A landmark event for the HIV vaccine research community in the Northwest is being held at Seattle's Sheraton Hotel this week: the AIDS Vaccine 2007 Conference, one of the foremost events supporting the development of preventative medicine for HIV and AIDS in the world. It started on Aug. 20 and will continue on through Aug. 23. Over 800 researchers, clinicians, public health experts, and corporate representatives have arrived from 48 countries to attend the forum. They're here to exchange scientific research and conduct a dialogue about testing and developing an effective HIV vaccine.
The first of its kind to be held in Seattle, AIDS Vaccine '07 is being put forward as a way of getting the scientific community to muster their resources and work more collaboratively. One of the impediments to vaccine research, according to conference chairman Larry Corey, is the lack of shared information. Unsuccessful clinical trials may be repeated many times by scientists in different institutions. Globally, the task of developing an effective and accessible HIV vaccine is too great for any one group to tackle alone. A large scale and comprehensive effort is needed.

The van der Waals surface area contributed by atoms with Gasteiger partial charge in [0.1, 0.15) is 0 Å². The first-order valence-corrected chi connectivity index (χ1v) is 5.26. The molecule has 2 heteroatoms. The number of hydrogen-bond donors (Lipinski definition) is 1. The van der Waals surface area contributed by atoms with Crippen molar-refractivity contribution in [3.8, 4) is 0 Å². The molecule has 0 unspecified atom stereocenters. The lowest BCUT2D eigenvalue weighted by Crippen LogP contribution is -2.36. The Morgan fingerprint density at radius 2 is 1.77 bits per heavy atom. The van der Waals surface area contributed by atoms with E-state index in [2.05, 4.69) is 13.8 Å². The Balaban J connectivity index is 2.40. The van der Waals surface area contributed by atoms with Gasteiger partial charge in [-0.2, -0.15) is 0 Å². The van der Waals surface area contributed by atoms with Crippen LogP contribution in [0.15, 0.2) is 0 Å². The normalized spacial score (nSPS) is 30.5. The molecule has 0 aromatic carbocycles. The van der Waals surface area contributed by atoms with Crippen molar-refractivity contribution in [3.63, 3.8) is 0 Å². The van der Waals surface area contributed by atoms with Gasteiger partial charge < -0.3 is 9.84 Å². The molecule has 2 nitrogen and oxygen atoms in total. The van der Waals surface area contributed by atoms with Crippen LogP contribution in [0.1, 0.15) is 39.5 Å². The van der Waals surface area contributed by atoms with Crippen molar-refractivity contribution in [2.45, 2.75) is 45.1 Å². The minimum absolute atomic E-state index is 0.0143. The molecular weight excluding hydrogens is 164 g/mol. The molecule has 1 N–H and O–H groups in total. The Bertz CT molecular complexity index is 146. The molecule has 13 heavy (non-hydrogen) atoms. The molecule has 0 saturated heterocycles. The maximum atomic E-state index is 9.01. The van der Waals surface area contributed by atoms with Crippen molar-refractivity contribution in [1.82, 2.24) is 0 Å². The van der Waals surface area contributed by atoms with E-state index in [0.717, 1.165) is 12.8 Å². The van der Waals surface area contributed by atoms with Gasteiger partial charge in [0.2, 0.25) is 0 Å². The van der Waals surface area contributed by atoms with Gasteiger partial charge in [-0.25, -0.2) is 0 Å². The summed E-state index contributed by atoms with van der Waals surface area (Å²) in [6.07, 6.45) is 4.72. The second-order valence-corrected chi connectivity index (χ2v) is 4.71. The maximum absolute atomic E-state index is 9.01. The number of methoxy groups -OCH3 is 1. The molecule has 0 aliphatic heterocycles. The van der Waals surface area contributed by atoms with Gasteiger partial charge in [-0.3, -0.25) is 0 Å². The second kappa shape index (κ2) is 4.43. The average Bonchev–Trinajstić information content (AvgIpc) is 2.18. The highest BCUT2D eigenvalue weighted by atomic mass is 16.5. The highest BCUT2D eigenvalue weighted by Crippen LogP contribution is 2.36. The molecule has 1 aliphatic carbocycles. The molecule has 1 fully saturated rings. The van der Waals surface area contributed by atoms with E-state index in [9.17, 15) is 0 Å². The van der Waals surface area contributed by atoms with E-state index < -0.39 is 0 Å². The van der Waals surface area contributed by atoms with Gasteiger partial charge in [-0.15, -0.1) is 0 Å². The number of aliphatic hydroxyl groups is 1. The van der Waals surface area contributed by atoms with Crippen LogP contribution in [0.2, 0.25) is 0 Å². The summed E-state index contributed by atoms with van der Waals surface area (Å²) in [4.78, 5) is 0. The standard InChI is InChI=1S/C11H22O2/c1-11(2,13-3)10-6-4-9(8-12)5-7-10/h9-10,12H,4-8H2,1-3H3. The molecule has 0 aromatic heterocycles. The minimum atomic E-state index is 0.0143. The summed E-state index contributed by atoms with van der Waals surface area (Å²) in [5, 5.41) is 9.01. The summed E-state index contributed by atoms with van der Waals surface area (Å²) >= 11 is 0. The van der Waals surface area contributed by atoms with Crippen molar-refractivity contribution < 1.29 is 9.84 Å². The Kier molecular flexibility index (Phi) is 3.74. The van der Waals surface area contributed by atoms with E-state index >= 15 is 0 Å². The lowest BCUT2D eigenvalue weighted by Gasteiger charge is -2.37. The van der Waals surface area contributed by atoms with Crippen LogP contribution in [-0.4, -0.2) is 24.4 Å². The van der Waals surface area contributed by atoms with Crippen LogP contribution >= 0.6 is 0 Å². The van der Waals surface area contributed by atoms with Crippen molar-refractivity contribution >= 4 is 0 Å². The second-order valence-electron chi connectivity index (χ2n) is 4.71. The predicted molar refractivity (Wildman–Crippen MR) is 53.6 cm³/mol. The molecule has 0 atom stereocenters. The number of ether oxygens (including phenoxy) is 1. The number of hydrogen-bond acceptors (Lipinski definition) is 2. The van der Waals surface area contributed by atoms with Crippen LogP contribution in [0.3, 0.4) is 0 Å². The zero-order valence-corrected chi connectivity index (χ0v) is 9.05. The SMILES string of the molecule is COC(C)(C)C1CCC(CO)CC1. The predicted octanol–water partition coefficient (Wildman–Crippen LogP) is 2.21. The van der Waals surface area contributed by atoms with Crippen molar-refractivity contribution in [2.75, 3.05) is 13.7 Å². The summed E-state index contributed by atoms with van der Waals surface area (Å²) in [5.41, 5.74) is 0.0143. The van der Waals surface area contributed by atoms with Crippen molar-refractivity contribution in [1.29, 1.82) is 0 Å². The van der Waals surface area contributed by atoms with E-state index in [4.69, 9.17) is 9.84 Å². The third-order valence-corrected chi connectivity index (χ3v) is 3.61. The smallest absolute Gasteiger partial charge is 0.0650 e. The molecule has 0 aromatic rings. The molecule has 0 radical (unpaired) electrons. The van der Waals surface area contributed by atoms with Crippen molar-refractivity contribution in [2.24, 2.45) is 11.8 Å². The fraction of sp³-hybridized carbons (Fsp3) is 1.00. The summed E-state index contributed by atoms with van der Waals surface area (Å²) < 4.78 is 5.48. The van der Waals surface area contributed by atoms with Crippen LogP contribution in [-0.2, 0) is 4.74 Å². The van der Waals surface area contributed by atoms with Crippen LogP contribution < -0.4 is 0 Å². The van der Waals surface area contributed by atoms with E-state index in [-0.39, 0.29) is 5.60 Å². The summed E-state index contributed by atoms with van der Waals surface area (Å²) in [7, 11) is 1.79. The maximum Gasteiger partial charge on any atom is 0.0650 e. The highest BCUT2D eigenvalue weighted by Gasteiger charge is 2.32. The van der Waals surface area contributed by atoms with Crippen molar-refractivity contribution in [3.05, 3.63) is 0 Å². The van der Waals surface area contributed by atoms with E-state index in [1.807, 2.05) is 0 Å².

Why the focus on finding a vaccine, rather than a cure? With its rapid rate of mutation, a cure for the immunodeficiency virus is not likely to be found any time soon. And, for every person diagnosed with AIDS in the world today, four other individuals are unknowingly infected. In the battle to stop HIV and AIDS, prevention is looking like the ultimate cure.
For more information about AIDS Vaccine '07, go to: www.hivvaccineenterprise.org/conference/index.html